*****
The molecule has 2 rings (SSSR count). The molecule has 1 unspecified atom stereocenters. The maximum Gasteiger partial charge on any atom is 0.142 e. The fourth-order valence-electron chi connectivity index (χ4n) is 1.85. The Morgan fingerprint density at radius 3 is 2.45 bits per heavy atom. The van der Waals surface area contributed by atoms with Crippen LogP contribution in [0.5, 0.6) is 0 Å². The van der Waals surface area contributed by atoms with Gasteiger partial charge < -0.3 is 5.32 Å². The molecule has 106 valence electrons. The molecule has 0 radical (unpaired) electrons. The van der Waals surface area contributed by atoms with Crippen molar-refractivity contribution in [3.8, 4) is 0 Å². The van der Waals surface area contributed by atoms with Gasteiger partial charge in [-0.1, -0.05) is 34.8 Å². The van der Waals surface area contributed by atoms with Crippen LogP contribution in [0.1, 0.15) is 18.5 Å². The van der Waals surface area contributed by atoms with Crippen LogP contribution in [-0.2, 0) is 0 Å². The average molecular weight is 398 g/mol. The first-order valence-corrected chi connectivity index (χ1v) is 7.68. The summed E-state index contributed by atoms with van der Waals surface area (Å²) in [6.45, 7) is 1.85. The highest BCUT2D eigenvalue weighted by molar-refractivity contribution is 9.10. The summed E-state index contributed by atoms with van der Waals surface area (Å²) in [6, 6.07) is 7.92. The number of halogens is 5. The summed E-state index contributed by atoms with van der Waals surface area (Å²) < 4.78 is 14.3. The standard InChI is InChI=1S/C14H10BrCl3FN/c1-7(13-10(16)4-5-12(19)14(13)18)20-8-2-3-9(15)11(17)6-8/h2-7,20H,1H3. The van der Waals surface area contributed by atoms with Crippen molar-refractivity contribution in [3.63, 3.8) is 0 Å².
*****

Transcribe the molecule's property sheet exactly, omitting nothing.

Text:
The molecule has 2 rings (SSSR count). The molecule has 1 unspecified atom stereocenters. The maximum Gasteiger partial charge on any atom is 0.142 e. The fourth-order valence-electron chi connectivity index (χ4n) is 1.85. The Morgan fingerprint density at radius 3 is 2.45 bits per heavy atom. The van der Waals surface area contributed by atoms with Crippen LogP contribution in [0.5, 0.6) is 0 Å². The van der Waals surface area contributed by atoms with Gasteiger partial charge < -0.3 is 5.32 Å². The molecule has 106 valence electrons. The molecule has 0 radical (unpaired) electrons. The van der Waals surface area contributed by atoms with Crippen molar-refractivity contribution in [3.8, 4) is 0 Å². The van der Waals surface area contributed by atoms with Gasteiger partial charge in [-0.1, -0.05) is 34.8 Å². The van der Waals surface area contributed by atoms with Crippen LogP contribution in [0.1, 0.15) is 18.5 Å². The van der Waals surface area contributed by atoms with Crippen LogP contribution in [-0.2, 0) is 0 Å². The average molecular weight is 398 g/mol. The first-order valence-corrected chi connectivity index (χ1v) is 7.68. The summed E-state index contributed by atoms with van der Waals surface area (Å²) in [6.45, 7) is 1.85. The highest BCUT2D eigenvalue weighted by molar-refractivity contribution is 9.10. The summed E-state index contributed by atoms with van der Waals surface area (Å²) in [6, 6.07) is 7.92. The number of halogens is 5. The summed E-state index contributed by atoms with van der Waals surface area (Å²) < 4.78 is 14.3. The standard InChI is InChI=1S/C14H10BrCl3FN/c1-7(13-10(16)4-5-12(19)14(13)18)20-8-2-3-9(15)11(17)6-8/h2-7,20H,1H3. The van der Waals surface area contributed by atoms with Crippen molar-refractivity contribution in [3.63, 3.8) is 0 Å².